She could argue that the deed is invalid as it was never recorded, and delivery was not completed, as Miguel returned the deed to Hector, and Hector decided not to do it subsequently. There's all sorts of legal permutations that can go on here.


Best of luck,

Jim Clark-Dawe

ULTRAGOTHA
11-07-2013, 04:45 AM
Jim said:

Because you've changed terms here, make sure you understand the difference between nursing homes and assisted living. Further, make sure you understand what Medi-Cal pays for. Many programs like it pay for nursing homes but not assisted living.

Absolutely true. Medi-Cal won't pay for assisted living, as it's not medical care. They will pay for various forms of Long Term medical Care or maybe even in-home medical care in an attempt to keep the client out of a more expensive nursing home. (This varies soooo widely by state you'll need to do specific research if you need it for your story.)

Also be aware that in-home support services are available for patients in many states. Sometimes private insurance will pay for them (Does Hector have insurance in his retirement?). Sometimes Medicaid will pay for them. Medicare pays for fewer such services, in general. (For example, they would pay for 10 days in the hospital for IV antibiotics for a patient but they will not pay for 10 days of home IV antibiotic infusion, which is far, far FAR cheaper.)

As far as my comment on conflict goes, I was merely pointing out a source of conflict for your character, not making any positive or negative judgements about it. All stories need conflict of some sort. Your choice if you choose to use it.

rosehips
11-07-2013, 08:43 PM
Also be aware that in-home support services are available for patients in many states. Sometimes private insurance will pay for them (Does Hector have insurance in his retirement?). Sometimes Medicaid will pay for them. Medicare pays for fewer such services, in general. (For example, they would pay for 10 days in the hospital for IV antibiotics for a patient but they will not pay for 10 days of home IV antibiotic infusion, which is far, far FAR cheaper.)

So I'm guessing the amount private insurance covers varies by plan. I have to set up the scenario so that there aren't a lot of options for paying for Hector's care, though. I'd be pretty surprised if the system here in America was very efficient for covering the costs of Hector's care, but it sounds like I don't know enough about it. I need to read up on Medicaid, Medi-Cal, and Medicare.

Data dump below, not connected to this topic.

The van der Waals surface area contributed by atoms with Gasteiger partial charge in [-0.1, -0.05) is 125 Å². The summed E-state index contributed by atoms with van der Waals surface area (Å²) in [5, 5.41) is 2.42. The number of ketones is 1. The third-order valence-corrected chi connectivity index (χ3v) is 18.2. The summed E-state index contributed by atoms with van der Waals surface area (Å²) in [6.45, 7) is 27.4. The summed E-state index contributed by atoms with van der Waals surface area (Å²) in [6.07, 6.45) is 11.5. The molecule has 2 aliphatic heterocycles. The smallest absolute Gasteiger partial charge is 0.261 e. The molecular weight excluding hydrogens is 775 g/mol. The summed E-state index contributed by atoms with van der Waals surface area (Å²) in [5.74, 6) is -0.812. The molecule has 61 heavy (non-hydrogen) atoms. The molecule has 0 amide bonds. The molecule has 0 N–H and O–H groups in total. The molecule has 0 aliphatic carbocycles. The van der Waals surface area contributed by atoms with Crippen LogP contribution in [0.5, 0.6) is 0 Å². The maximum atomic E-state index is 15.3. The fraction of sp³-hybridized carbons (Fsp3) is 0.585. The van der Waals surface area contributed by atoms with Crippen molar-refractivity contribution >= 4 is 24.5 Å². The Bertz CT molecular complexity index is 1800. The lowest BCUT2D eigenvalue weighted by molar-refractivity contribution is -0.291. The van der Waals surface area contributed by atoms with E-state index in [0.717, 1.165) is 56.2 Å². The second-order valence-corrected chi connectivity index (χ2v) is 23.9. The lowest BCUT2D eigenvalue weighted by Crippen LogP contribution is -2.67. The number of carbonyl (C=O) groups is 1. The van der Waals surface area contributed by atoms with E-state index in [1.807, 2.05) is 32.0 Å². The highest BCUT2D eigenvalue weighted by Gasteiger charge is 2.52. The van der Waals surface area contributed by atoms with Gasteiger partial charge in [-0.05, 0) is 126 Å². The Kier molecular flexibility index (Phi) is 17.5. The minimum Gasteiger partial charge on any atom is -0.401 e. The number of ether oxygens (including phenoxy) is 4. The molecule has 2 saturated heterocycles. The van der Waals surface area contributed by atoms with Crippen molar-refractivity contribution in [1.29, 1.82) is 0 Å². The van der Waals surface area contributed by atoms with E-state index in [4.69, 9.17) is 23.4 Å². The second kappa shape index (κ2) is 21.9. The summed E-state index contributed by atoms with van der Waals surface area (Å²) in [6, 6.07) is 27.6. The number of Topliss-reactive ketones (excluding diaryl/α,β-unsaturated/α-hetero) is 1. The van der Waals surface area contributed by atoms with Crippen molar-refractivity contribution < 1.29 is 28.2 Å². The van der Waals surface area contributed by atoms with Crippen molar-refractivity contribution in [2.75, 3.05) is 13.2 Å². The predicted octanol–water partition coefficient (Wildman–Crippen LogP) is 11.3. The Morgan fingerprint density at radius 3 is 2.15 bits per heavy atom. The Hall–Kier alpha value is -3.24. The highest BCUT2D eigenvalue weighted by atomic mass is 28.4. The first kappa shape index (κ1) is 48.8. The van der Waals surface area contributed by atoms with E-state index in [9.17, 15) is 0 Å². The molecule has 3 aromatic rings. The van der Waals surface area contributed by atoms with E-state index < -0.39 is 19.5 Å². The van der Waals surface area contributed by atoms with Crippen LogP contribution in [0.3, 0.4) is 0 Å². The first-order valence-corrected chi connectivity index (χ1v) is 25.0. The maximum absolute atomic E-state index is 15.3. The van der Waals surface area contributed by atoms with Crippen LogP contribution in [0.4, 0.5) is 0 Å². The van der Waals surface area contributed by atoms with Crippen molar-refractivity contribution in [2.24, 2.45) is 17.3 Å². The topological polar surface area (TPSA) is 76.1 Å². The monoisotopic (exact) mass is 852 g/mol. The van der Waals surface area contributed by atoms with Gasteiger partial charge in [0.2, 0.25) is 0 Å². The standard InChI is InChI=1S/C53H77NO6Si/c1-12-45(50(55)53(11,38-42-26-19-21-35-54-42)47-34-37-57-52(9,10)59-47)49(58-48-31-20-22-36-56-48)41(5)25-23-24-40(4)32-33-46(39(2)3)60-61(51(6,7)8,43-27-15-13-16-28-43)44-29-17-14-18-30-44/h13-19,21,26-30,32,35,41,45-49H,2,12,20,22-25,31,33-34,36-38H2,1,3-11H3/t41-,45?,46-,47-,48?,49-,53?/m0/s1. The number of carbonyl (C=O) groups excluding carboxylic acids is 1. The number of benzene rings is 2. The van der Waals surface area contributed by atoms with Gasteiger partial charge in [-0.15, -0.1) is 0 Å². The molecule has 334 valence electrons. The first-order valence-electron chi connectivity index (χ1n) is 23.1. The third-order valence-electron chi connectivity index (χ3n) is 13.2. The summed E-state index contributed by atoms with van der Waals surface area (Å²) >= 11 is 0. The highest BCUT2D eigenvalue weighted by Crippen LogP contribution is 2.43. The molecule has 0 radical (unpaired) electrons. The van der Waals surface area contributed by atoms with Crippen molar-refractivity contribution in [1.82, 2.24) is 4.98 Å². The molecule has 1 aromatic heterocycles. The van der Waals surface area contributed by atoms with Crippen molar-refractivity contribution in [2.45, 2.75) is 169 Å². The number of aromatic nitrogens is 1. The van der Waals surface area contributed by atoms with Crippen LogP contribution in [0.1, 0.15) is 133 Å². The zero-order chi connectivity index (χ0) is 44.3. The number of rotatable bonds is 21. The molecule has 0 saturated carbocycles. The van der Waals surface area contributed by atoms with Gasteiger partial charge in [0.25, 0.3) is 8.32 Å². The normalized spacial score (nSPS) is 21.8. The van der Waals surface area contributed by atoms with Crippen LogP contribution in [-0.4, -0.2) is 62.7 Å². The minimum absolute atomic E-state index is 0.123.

The idea I've been working with is that Hector's had a lot of medical bills in the last years due to a bad bout of pneumonia and some other complications as a result of the Alzheimer's. The medical bills have wiped out his savings and take up most of the money he's getting for retirement. That way the options are, as I see it, either to refinance the house to pay for an in-home caregiver and all the equipment necessary for his care (which is Miguel's preference) but that will lead to costs Miguel can't handle down the line, or to sell the house and either buy a small place and pay for in-home care or put Hector in a nursing home. I do think a nursing home it the option I need to be looking at because he's in the late stages of the disease and is quite afflicted.

Jim, you've nailed what I had in mind for his legal background, and I like the passing-it-on-to-the-son idea very much.

Notarizing a deed doesn't create copies, does it?

It sounds like I need to look up living wills, too. I've read the wikipedia article, and it looks like living wills only apply to a person's medical wishes. Is that correct?

ETA:
Okay, so I'm starting to understand the Medi-s. Medi-Cal is just Medicaid in California. It's for people who are financially unable to pay for their care. Can I argue that due to his assets, Hector doesn't qualify?

Medicare is an entitlement program, which you get if you paid into social security. Now, as a teacher, I don't pay into social security, but there is a spot on my pay stub for medicare, so I guess you can pay into it without paying SS. Anyway, as a politician, I'm guessing Hector would have done the same as me. So he would be eligible for Medicare. From what I read, Medicare doesn't provide anything like full coverage, though. So unless I'm misunderstanding, the financial hurdles I've been working with still stand.

jclarkdawe
11-07-2013, 11:00 PM
Living wills only deal with medical decisions.

A deed is a different sort of document from most. Copies of an unrecorded deed are only relevant if you can show that the original was destroyed. Historically deeds are treated differently from other documents for a variety of reasons.